Dubai’s power demand is rising at an average rate of 15 per cent to 20 per cent each year, according to the Dubai Electricity and Water Authority (Dewa), which is expanding infrastructure rapidly to provide electricity to the numerous up-coming projects in the emirate.
The authority announced yesterday that it will install 10 substations with transmission and distribution circuits worth Dh3.2 billion in the first phase of Nakheel’s Palm Deira development.
The announcement came during a visit by top Dewa officials to the development, which upon completion will be the world’s largest man-made island.
Saeed Mohammad Al Tayer, Dewa’s Managing Director and CEO, said the main purpose of the visit was to look closely at the services it needs for all its phases.
Nine 132 /22 kV substations and one 400 /132 kV will be built on the development with Nakheel investing Dh1bn for the power facilities, a company spokesman told Emirates Business.
Chris O’Donnell, CEO of The Palm Deira, said the Dewa officials’ visit was “within the framework of continuous co-operation and consultations between Dewa and Nakheel for their mutual benefit”.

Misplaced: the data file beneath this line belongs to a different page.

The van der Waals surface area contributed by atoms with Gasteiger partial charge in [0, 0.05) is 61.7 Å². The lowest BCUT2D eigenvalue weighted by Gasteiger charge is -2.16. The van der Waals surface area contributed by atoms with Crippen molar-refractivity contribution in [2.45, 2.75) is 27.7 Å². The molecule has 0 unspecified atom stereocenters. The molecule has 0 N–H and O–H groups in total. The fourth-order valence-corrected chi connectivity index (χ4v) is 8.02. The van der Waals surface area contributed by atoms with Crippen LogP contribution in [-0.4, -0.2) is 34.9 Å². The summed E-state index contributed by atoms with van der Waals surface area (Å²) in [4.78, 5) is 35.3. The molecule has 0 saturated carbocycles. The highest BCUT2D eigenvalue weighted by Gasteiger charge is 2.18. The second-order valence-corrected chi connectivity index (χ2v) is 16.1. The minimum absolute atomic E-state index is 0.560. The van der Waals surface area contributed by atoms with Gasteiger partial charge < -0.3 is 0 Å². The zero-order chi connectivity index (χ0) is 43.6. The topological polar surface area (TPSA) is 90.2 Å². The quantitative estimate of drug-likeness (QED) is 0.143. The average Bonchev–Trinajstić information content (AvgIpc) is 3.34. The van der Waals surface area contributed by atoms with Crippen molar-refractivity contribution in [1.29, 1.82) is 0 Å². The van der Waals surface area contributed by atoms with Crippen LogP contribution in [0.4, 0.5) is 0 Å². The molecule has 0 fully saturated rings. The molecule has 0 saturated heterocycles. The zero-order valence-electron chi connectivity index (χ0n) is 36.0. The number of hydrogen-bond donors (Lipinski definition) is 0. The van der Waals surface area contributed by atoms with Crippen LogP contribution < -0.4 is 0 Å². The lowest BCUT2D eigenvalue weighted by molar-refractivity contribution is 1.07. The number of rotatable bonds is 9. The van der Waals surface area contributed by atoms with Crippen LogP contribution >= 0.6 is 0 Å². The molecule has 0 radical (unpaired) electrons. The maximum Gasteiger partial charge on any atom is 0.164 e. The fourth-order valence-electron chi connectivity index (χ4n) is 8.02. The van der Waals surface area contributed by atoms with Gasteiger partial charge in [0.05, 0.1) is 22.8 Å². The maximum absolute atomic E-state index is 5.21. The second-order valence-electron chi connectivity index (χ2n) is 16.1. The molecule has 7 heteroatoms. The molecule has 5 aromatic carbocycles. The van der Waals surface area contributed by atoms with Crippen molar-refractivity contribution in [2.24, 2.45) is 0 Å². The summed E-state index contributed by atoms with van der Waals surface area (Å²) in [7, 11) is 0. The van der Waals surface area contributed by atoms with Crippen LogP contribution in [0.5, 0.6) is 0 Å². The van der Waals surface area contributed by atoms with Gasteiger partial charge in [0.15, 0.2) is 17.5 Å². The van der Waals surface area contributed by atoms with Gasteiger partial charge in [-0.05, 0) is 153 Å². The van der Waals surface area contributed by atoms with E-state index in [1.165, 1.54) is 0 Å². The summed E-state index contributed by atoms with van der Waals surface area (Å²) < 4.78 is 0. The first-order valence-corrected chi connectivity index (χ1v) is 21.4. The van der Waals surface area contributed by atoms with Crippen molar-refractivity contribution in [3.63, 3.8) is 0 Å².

“The authority is considered the strategic partner of Nakheel, and specifically Palm Deira,” he said, adding that through co-ordination and field visits, the necessary facilities will be executed for infrastructure needs. More substations are also on the way to support other mega projects in Dubai.
On Monday, Al Tayer said Dubai Industrial City (DIC) – which would be home to about 450 factories and manufacturing centres by 2015 – will be given six substations.
DIC’s Managing Director Rashed Al Ansari said the management will be ready to construct more should the need arise. Currently, Dewa is building four substations at DIC, each with a capacity of 132kV. Total investment in the construction of the substations is expected to reach $163m (Dh598m), according to a spokesman for DIC.
DIC is Dewa’s third-largest client after Dubailand and the Al Maktoum Airport, the new airport being developed near Jebel Ali. Also recently, Dubailand, Dubai’s biggest non-real estate project, said it will build 11 substations of 132-kV, valued at Dh1.43bn, to supply power for the first phase of the development.
Mohammed Al Habbai, CEO of Dubailand, told Emirates Business that the project has received approval for 10 more substations from Dewa, to be built over 24 months. Last month, Dewa signed six contracts for mega projects at a total value of Dh12bn. A number of them are for installation and commissioning of substations.
A consortium of France’s Areva and South Korea’s Hyundai Heavy Industries won the Dh816m contract for two 400/132 substations.
The substations, named Barsha and Horse Race, are due to be finished by the end of December 2009. Japan’s Mitsubishi Electric Corporation has been contracted for another 400/132 substation.
20% Growth in demand for electricity in Dubai each year
$12bn Worth of contracts were signed by Dewa for mega projects
Dewa to install 10 substations at Palm Deira